Luckily, after all the trouble leading up to making this dress, sewing it was a breeze. There are no darts in the skirt portion, as both the front and the back are cut on the bias. The back bodice has no waist tucks and there are only two small ¼ darts at the neckline. The front bodice has all the details, with its ten 3/8 inch tucks (five on each side) on the shoulders and two simple waist pleats (one on each side). The sleeves are also cut on the bias and are tightly gathered at the cap tops. This dress does have double zippers – a decorative metal one down the front neckline and one on the side at the waist. For some reason the pattern had the front waistline dipping down low. I sewed it like that at first, but did not like it and unpicked to level out the waist, instead. The seam allowance gets cut off along the neck and the sleeve raw edges so as to cover with bias taping. My prized vintage all-cotton ¼ inch bias tape from my Grandmother was used for the sleeve and neckline edges while modern store bought (yucky) poly cotton blend was used for finishing the insides.
The appliques are my cheat-shortcut to all the hand sewing necessary to do real embroidery. Anything more than a little hand stitching bring out my carpel tunnel issues. The appliques I had are actually meant to be iron-on, but I merely stitched it down by hand. I don’t want to ruin the fabric nor make it that permanent by ironing it down. The flowers on the design remind me of Mexican Bird of Paradise (yellow), moss rose (pink), and milkweed (orange/yellow). The two appliques which are on either side of the neckline are the largest and longest of the set – I have four other smaller half size ones that I am tempted to add on the rest of the dress. I sort of like the simplicity of the appliques just at the neck. I’m afraid that with the bright scarf belt, more appliques might make the whole dress look overly busy and tacky. For now, I’ll leave it as-is.
It was really the scarf belt that started this whole outfit. I was so happy and surprised when I happened to find this chiffon in the same color tone and striped pattern as the on inspiration dress in the “Forties Fashion” book! It was one of those great “Eureka!” moments that told me I needed to make this dress. The belt is one long bias scarf cut from two opposite corners of 1 ½ yards with the raw ends finished off with a touch of fray check liquid.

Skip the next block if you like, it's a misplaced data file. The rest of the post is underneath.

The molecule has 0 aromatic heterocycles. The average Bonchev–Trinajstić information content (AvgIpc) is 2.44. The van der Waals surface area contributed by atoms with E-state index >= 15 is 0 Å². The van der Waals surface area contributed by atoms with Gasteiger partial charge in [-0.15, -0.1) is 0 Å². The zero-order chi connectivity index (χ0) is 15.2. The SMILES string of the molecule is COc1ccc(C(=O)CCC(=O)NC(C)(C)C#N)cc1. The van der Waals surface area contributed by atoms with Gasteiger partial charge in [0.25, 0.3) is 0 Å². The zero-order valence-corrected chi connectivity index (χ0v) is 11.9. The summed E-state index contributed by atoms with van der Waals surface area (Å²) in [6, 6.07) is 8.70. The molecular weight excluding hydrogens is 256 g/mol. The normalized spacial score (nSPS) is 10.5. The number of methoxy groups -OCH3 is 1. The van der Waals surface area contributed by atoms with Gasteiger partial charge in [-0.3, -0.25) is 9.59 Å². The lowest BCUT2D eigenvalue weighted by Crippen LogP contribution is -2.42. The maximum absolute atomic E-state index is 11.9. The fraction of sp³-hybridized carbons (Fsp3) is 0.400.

My hat started out as another one of those basic one dollar non-descript pieces that I’ve re-fashioned before (here and here). I started out by making two tapered darts about two inches apart up the crown where I chose the back to be. Then I brought those two darts together in a tuck that extended into the brim and topstitched the excess down. A light steaming from and iron as helped further shaped the hat. The darts shaped the crown while the tuck brought the size smaller so it would sit higher up on my head and have that cup-like center top to the traditional ‘cone crown’ of a Tyrolean Hat (like the purple one at right from FIT museum). To keep my hat on my head, I took a ribbon and knotted it together at the sides and used an upholstery needle to wind it down and through the straw so I can tie the hat around my hairstyle.
This outfit so completely reminds me of some sort of summer resort wear, something meant to keep one looking great and moving comfortably in searing temperatures, and…yes, this dress does fit that bill! I tested this out, as the day on which I wore it for these pictures was extremely, oppressively hot. Linen is a super sweat wicking fabric, yet it kept me cool. The linen kept absorbing the sweat off me, yet it did not feel soaked and it was a cooler temperature than I was when it was wet. This particular linen has zero scratchiness and is lacking that “hemp-like”, raw feel which I find in many other linens…only softness so there is another high comfort here! However, my favorite benefits are the no-see-through thickness of this linen as well as the way it does not change color or show however much I might be sweating to death, like many dark fabrics. This linen dress definitely does not just give the impression of being cool but also helps that along. To top things off, my hat ‘perches’ lightly on my head, keeping my hairstyle underneath pristine and cool, yet the brim is enough to keep the sun off my eyes. I was doubtful that this outfit would be that great in steamy weather, but I am a converted believer in effortless summer fashion a la vintage with linen and straw!
It’s funny, in the fabric stores I go to the bolts are always full and untouched when I buy linen. The employees that cut my fabric often seem mystified that I want linen and tell me that hardly anyone buys it. Do you wear linen? If so, have you found it to be as lovely of a trooper for wearing as I have? If not, what are your reservations to this natural fiber? Why is linen overlooked as a fashion fabric?